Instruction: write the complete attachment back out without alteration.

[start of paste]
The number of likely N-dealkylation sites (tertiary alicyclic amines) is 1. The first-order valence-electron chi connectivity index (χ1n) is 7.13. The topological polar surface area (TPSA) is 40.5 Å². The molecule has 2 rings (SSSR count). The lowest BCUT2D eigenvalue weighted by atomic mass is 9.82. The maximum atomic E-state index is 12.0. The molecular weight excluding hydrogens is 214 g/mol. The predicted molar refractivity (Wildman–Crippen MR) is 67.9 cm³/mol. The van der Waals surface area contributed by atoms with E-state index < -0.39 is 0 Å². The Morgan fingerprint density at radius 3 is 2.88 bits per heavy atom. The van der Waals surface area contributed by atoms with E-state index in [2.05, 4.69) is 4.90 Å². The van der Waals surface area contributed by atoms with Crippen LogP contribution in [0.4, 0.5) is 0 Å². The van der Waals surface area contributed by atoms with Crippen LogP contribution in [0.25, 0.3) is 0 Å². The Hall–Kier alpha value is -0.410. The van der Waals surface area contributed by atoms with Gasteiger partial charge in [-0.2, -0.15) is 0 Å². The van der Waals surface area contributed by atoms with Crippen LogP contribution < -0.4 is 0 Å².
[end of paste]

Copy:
The number of likely N-dealkylation sites (tertiary alicyclic amines) is 1. The first-order valence-electron chi connectivity index (χ1n) is 7.13. The topological polar surface area (TPSA) is 40.5 Å². The molecule has 2 rings (SSSR count). The lowest BCUT2D eigenvalue weighted by atomic mass is 9.82. The maximum atomic E-state index is 12.0. The molecular weight excluding hydrogens is 214 g/mol. The predicted molar refractivity (Wildman–Crippen MR) is 67.9 cm³/mol. The van der Waals surface area contributed by atoms with E-state index < -0.39 is 0 Å². The Morgan fingerprint density at radius 3 is 2.88 bits per heavy atom. The van der Waals surface area contributed by atoms with E-state index in [2.05, 4.69) is 4.90 Å². The van der Waals surface area contributed by atoms with Crippen LogP contribution in [0.4, 0.5) is 0 Å². The van der Waals surface area contributed by atoms with Crippen LogP contribution in [0.25, 0.3) is 0 Å². The Hall–Kier alpha value is -0.410. The van der Waals surface area contributed by atoms with Gasteiger partial charge in [-0.2, -0.15) is 0 Å². The van der Waals surface area contributed by atoms with Crippen LogP contribution < -0.4 is 0 Å².